"Jacobson’s organ communicates with the part of the brain that deals with mating."

The two separate parts of the dog’s odor detection system, the nose and Jacobson’s organ, work together to provide delicate sensibilities that neither system could achieve alone. When the dog curls his lips and flares his nostrils (similar to horses), he opens up Jacobson’s organ, increases the exposure of his nasal cavity to aromatic molecules, and essentially becomes a remarkably efficient smelling machine. Other ways this might happen may be through panting and lapping at the same time.

Do dogs use smell to communicate?

When two people meet, they evaluate body language, facial expressions and tone of voice to quickly assess each other. With this information, they may shake hands or hug, share a casual verbal greeting, overflow with tears of joy, or they may totally ignore each other. Dogs may not verbalize, shake hands, or hug like humans, but they do assess each other and gather lots of information from body language. When two dogs meet they usually walk in circles while scrutinizing demeanor and posture. Are the ears back? Is the tail wagging? Are the hackles raised?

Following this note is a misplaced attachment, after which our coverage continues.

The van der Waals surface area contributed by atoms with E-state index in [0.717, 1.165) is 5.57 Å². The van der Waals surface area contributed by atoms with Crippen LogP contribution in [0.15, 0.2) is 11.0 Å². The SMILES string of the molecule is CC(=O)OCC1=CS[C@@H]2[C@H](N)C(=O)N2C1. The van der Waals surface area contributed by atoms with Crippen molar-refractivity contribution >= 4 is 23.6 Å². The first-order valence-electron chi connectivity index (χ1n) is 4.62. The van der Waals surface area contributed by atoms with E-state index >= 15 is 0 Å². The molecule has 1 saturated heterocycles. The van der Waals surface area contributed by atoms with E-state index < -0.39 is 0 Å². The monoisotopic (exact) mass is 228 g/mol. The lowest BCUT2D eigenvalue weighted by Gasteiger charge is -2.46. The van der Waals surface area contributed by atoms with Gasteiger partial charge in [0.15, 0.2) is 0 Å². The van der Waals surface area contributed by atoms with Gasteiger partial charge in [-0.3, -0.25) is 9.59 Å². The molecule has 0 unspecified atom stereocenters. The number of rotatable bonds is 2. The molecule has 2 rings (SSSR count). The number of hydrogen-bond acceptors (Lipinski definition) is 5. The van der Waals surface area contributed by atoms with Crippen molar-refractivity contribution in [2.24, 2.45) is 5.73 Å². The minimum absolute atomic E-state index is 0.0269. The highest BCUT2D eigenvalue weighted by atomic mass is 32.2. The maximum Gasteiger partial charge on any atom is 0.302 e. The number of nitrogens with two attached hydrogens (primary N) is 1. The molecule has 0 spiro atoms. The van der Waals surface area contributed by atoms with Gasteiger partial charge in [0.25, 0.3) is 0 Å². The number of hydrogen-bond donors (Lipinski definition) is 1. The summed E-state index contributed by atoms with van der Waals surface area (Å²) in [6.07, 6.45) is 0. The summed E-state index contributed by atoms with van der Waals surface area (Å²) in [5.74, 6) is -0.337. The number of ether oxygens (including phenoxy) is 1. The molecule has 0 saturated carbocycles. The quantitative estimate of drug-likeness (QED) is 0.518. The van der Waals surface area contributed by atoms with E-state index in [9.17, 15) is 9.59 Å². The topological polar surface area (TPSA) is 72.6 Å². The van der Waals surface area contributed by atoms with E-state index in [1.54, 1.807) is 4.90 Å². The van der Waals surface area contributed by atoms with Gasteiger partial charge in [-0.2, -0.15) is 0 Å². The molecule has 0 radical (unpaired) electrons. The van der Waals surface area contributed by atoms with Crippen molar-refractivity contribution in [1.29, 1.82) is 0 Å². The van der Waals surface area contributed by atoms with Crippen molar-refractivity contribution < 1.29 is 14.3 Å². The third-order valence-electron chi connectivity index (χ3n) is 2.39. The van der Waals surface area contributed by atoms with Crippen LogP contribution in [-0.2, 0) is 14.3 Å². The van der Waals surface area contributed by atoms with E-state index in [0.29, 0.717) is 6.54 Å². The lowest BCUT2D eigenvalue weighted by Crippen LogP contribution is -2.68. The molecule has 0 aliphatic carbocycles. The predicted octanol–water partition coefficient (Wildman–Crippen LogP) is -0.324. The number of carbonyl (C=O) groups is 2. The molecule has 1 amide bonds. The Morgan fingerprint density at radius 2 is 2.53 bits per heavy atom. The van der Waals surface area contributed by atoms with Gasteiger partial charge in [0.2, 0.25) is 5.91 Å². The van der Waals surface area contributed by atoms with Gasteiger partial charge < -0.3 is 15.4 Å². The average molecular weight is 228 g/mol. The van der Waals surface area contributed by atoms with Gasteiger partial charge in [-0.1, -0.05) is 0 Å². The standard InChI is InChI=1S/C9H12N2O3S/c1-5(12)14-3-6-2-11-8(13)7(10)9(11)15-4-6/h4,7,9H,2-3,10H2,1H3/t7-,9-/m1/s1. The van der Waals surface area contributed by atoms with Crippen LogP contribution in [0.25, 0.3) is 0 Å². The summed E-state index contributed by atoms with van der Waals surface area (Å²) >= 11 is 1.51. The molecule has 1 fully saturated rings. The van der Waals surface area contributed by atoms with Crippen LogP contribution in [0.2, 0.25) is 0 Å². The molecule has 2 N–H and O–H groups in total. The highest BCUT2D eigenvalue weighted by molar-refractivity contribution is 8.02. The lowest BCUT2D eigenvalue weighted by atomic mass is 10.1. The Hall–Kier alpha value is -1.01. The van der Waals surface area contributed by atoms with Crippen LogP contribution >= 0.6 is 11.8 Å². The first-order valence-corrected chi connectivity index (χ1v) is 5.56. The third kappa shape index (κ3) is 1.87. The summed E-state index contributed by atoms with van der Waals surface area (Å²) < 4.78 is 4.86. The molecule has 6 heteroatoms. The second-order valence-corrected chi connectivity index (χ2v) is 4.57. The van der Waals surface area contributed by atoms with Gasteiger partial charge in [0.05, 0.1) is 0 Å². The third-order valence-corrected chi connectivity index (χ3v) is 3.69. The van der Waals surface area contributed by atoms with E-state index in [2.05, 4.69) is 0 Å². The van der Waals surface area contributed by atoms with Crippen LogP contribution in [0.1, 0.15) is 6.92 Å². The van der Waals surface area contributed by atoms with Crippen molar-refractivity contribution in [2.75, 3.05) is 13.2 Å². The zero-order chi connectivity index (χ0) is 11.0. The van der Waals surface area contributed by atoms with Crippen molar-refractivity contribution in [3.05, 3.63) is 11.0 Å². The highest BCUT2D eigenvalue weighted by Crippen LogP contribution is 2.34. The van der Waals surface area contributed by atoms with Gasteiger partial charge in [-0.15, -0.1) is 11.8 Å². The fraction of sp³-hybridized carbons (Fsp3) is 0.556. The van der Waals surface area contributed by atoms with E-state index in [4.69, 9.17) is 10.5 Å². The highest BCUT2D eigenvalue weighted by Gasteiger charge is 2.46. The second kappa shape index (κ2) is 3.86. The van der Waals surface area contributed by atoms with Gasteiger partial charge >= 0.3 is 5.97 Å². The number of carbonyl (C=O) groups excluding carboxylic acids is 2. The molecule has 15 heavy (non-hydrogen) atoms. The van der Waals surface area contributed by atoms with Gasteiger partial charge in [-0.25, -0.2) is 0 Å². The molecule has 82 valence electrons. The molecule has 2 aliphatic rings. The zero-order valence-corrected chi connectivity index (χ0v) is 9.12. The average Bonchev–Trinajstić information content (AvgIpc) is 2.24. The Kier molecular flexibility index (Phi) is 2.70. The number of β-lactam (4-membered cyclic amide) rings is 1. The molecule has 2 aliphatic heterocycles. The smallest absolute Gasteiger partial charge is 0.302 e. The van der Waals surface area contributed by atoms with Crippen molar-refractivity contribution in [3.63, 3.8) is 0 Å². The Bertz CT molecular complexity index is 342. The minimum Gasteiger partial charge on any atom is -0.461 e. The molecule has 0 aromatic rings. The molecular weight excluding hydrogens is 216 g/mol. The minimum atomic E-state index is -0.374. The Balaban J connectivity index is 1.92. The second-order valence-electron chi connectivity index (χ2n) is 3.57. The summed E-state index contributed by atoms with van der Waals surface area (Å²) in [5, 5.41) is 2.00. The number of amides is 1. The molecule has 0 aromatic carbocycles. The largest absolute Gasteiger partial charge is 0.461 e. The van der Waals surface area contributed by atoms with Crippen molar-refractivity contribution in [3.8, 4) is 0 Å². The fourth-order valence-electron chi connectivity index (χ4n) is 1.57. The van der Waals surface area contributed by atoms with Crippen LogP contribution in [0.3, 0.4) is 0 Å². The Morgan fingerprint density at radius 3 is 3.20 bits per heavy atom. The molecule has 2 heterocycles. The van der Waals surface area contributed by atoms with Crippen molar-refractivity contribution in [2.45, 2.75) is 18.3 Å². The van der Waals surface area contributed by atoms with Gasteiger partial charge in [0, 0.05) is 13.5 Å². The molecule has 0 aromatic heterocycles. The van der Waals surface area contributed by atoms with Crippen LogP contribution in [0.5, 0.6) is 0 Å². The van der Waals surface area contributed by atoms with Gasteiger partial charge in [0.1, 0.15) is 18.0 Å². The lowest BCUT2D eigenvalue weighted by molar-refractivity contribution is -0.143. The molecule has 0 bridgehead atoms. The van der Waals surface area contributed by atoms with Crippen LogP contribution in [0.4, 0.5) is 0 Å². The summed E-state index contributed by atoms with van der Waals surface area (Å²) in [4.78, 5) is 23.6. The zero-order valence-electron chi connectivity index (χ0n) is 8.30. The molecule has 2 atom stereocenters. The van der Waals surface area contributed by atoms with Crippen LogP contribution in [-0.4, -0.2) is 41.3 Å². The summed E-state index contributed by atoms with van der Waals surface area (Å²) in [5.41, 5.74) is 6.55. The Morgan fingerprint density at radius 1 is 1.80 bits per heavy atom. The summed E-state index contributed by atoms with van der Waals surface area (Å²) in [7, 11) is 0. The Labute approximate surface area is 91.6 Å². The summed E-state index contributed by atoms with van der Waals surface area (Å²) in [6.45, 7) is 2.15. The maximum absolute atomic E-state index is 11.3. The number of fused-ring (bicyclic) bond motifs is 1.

Dogs have an advantage over people in that they use their keen sense of smell, along with a visual assessment, to provide vital information about a new canine acquaintance. Their acute olfactory senses enhance communication by using biochemical compounds emitted by dogs as the basis for chemical communication. The chemical aromas identify gender and mood, and even communicate what a dog likes to eat. By simply smelling, a dog can determine if a new friend is male or female, happy or aggressive, or healthy or ill. Dogs get a general idea about each other with a quick sniff, but get more detailed information by getting up close and personal.

So how smelling each other's rear ends part of their communication?